July 30, 2021
Business News

Enable Ireland appeals to people of Kilkenny as it is forced to close local store

Enable Ireland is appealing to the people of Kilkenny to help them raise funds after they were forced to temporarily close their 21 charity shops, including its shop on St Kieran’s Street, due to the Covid-19 pandemic.

The charity is now facing a potential loss of €1.5 million income in 2020 and is asking members of the public who are at home during the outbreak, to take some time to de-clutter their wardrobes and homes and get ready to donate their unwanted items to Enable Ireland once their shops re-open.

You can support Enable Ireland by shopping on their online charity shop www.enableireland.ie/shoponline or donate online at www.enableireland.ie/donate.

Enable Ireland is a national charity which employs 1,200 staff and provides disability services to over 8,500 children and adult with disabilities in 15 counties.

Enable Ireland Kilkenny was established in 1980 as a support group for parents of children with cerebral palsy.

They now provide a range of vital therapy and support services to children with disabilities and their families from the O’Neill Centre, St. Josephs Road and their newly refurbished respite house in Tullow, Co Carlow.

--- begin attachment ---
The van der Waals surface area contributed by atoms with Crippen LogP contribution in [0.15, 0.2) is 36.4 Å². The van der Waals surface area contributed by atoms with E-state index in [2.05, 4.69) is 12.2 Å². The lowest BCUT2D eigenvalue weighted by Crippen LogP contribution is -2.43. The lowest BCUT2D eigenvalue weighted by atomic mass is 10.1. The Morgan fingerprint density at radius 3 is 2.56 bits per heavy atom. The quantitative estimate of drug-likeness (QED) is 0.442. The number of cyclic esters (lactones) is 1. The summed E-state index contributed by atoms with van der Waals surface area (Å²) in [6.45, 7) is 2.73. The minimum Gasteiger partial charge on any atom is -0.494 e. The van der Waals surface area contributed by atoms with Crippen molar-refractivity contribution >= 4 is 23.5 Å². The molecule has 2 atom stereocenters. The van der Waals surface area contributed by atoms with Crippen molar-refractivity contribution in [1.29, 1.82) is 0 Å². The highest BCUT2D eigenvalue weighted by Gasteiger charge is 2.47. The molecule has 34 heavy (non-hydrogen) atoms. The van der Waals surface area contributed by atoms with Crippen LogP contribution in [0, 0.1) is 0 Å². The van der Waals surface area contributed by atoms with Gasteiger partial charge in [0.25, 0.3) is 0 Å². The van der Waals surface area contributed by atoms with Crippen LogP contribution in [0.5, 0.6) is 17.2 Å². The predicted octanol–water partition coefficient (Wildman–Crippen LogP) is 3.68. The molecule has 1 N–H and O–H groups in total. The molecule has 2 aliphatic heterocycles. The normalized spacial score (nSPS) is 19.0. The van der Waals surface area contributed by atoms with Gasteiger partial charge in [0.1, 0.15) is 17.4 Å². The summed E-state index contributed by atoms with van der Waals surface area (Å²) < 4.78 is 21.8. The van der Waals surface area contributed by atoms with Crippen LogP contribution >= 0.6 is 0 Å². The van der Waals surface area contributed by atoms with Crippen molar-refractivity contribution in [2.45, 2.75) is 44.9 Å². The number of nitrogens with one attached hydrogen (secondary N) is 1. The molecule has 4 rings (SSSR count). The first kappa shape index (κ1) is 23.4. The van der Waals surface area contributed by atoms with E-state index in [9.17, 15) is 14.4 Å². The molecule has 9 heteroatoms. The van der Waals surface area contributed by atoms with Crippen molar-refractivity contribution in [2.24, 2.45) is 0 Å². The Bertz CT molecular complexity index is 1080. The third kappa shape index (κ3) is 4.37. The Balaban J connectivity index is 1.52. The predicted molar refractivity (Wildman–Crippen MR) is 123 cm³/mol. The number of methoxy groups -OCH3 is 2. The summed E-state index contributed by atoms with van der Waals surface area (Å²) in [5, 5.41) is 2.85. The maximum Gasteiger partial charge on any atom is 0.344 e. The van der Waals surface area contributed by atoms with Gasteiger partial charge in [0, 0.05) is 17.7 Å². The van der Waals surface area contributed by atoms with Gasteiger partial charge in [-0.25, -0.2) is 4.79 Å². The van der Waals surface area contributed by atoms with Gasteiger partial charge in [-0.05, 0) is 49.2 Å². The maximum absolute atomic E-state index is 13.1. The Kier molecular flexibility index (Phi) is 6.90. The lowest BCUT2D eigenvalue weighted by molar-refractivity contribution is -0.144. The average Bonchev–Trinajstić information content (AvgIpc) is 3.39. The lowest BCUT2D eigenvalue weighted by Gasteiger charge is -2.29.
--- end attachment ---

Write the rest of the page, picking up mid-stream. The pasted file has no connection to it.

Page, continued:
Like many frontline healthcare workers, Enable Ireland staff in Kilkenny are continuing to support people with disabilities during the Covid-19 epidemic.

Dedicated Enable Ireland staff are providing essential residential, respite, community living and family support, in a way that is safe for all.

“Where we can’t provide face to face support, our staff are finding creative and innovative ways to deliver clinical and therapy support for children and their families in key areas like physiotherapy, occupational therapy and speech and language therapy,” said Niall Horgan, Enable Ireland Director of Services Cork, Kerry and Kilkenny.

“We’ve delivered therapy sessions via video and provided home support programmes over email or in some cases hand delivered support packs to people’s homes.

“The ongoing contact and support are vital at a time when many people with disabilities are feeling very anxious and vulnerable to Covid-19. We are using technologies like Facebook groups and video conferencing to stay connected and provide supports.”

Pictured: Volunteer Tracy Cullen visits an Enable Ireland respite house 

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